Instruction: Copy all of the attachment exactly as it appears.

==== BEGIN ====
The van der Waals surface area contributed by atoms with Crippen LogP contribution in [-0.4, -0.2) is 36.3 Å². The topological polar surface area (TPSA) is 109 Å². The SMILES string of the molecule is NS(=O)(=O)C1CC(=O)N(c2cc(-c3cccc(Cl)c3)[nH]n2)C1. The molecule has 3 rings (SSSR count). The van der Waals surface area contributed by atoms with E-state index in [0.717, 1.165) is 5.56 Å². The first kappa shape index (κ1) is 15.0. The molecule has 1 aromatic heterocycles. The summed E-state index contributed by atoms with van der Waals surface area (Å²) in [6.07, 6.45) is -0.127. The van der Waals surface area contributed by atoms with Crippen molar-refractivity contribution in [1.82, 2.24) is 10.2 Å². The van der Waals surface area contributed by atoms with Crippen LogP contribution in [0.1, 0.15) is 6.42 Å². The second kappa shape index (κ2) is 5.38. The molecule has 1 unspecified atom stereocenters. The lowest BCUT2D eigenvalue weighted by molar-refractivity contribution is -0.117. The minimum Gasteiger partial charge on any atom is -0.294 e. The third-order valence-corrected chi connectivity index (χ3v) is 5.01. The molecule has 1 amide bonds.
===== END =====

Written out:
The van der Waals surface area contributed by atoms with Crippen LogP contribution in [-0.4, -0.2) is 36.3 Å². The topological polar surface area (TPSA) is 109 Å². The SMILES string of the molecule is NS(=O)(=O)C1CC(=O)N(c2cc(-c3cccc(Cl)c3)[nH]n2)C1. The molecule has 3 rings (SSSR count). The van der Waals surface area contributed by atoms with E-state index in [0.717, 1.165) is 5.56 Å². The first kappa shape index (κ1) is 15.0. The molecule has 1 aromatic heterocycles. The summed E-state index contributed by atoms with van der Waals surface area (Å²) in [6.07, 6.45) is -0.127. The van der Waals surface area contributed by atoms with Crippen molar-refractivity contribution in [1.82, 2.24) is 10.2 Å². The van der Waals surface area contributed by atoms with Crippen LogP contribution in [0.1, 0.15) is 6.42 Å². The second kappa shape index (κ2) is 5.38. The molecule has 1 unspecified atom stereocenters. The lowest BCUT2D eigenvalue weighted by molar-refractivity contribution is -0.117. The minimum Gasteiger partial charge on any atom is -0.294 e. The third-order valence-corrected chi connectivity index (χ3v) is 5.01. The molecule has 1 amide bonds.